Ten of the best summer art shows in East London

Our pick of the best art shows under East London's (sometimes visible) sun

Fabienne Hess

The art world gets sleepy in summer but July still plays host to some strong openings and their accompanying summer soirées. East London, though increasingly gentrified, is still asserting itself as a part of town for serious shows worth tearing yourself out of the sun to visit.

SEANA GAVIN AT CELESTINE ELEVEN

End Times is a chance to catch the weird and wonderful world of Seana Gavin’s hand-cut psychedelic collage work in the basement of Celestine Eleven.

Private view 10 July at Celestine Eleven, 4 Holywell Lane, Shoreditch, London EC2A 3ET

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"Times Gone By" Seana Gavin

NINA WAKEFORD AT 484 14TH STREET

Alamanc Projects is heading down the road to Legion TV to curate this solo show by Nina Wakeford. Head back on July 23 for performative responses to the show by Richard John Jones and Huw Lemmey, and Lily Keal.

Private view 9 July 6-8pm, showing until 2 August

Nina Wakeford

CHALK BLUSH

Henry Kinman’s concrete space on Curtain Road is always filled with a great selection of hot emerging artists and this show is no different. Included are Ben Sansbury’s plaster and metal wall and plinth sculptures and the exciting abstract paintings of Ryan Conrad Sawyer.

Showing until 3 August at Kinman Gallery, 81 Curtain road, London EC2A 3AG

Ryan Conrad
Ryan Conrad Sawyer

CURATED BY DAN COOPEY AT LAURA BARTLETT

Artist Coopey has turned his hand to curating for Laura Bartlett’s summer show on Herald Street. The show is based around Graham Ellard and Stephen Johnstone’s 2009 film Machine on Black Ground blending scifi, the concert of Tangerine Dream and modernist religious architecture.

Showing until 2 August at Laura Bartlett Gallery,Northington St, Clerkenwell, WC1N 2JG

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Dan Coopey

ELIAS HANSEN AT JONATHAN VINER

Hansen’s show at Jonathan Viner might have the best title of the month. You can cry all you want, but it ain't changing shit. The show should be filled with his sculptureal assemblages that feel like the midpoint between mad science and pot-smoking psych.

PV 10 July; runs until 9 August at Jonathan Viner Gallery, 28 Old Nichol Street, London E27HR 

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"This is the easy part", 2011 Elias Hansen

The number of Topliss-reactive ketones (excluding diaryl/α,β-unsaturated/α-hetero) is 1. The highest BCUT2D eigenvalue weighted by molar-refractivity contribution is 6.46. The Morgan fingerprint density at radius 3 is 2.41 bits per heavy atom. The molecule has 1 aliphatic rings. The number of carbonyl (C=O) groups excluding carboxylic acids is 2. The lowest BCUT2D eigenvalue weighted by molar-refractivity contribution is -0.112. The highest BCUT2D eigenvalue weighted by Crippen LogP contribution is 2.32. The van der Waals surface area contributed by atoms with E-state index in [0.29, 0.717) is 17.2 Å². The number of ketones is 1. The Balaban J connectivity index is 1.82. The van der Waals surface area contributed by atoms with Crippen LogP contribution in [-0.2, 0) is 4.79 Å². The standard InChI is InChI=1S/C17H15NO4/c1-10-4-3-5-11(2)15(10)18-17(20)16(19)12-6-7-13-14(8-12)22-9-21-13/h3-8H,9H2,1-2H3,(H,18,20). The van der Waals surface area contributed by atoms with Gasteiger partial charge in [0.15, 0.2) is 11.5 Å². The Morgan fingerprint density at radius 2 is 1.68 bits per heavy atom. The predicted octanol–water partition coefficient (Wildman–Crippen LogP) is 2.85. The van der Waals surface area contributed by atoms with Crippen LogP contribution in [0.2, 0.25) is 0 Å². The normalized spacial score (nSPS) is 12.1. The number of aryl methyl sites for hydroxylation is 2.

TOBIAS COLLIER AT OVAL SPACE

This short show is an exploration of the idea of “ultimate heat death” looking at Betrand Russell, science, spirituality. Expect a good dose of the apocalyptic with your art – which suits this space on the edge of Victorian gas works well.

Showing until 13 July, 9 July 6-9pm at Oval Space, 29-32 The Oval, London E2 9DT

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Pyramid Brain Tobias Collier

FABIENNE HESS AT FRENCH RIVIERA 1988

This incredible DIY space focusing on unrepped artists on Bethnal Green Road has finally got funding and is continuing this year’s programme with an exhibition and window commission by Fabienne Hess, who’s practise focuses on data, image culture and the digital in fresh ways.

Private View 16 July 6-9pm at French Riviera 1988, 309 Bethnal Green Rd, London E2 6AH

Fabienne Hess

THE APPROACH

East end stalwart The Approach keeps it simple with their big summer group show named July. The focus appears to be on painting with artIsts include Alistair MacKinven and Forrest Bess doing abstraction as well as more figurative and graphic whimsy by Lucy Stein and Vittorio Brodmann.

Showing until 10 August at The Approach Gallery, 1st Floor 47 Approach Rd, London E2 9LY

the approach

EDWARD THOMASSEN AT CHISENHALE

Chisenhale continues to assert its position as the space that makes young artists careers – cue shows with Ed Atkins, Camille Henrot, Hito Steryel and Amalia Pica before the rest of the world caught on. This is the first major solo exhibition by Edward Thomasson with a video fusing musical theatre and interior narrative.

Showing until 21 August at the Chisenhale gallery, 64 Chisenhale Rd, London E3

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Edward Thomasson

"NUCLEAR WAR: WHAT'S IN IT FOR YOU?" AT VILMA GOLD

Curator Will Benedict raises this tongue in cheek question at Vilma Gold’s summer show. This show looks at the political and creative responses leading up to the fall of the Berlin Wall., including artists who were active in Berlin in the 80s like Ludmila Seefried-Matejkova. Go for a dose of Ostalgia.

Showing until 2 August at Vilma Gold, 6 Minerva St, London E2 9EH

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Nuclear War Ludmila Seefried-Matejkova

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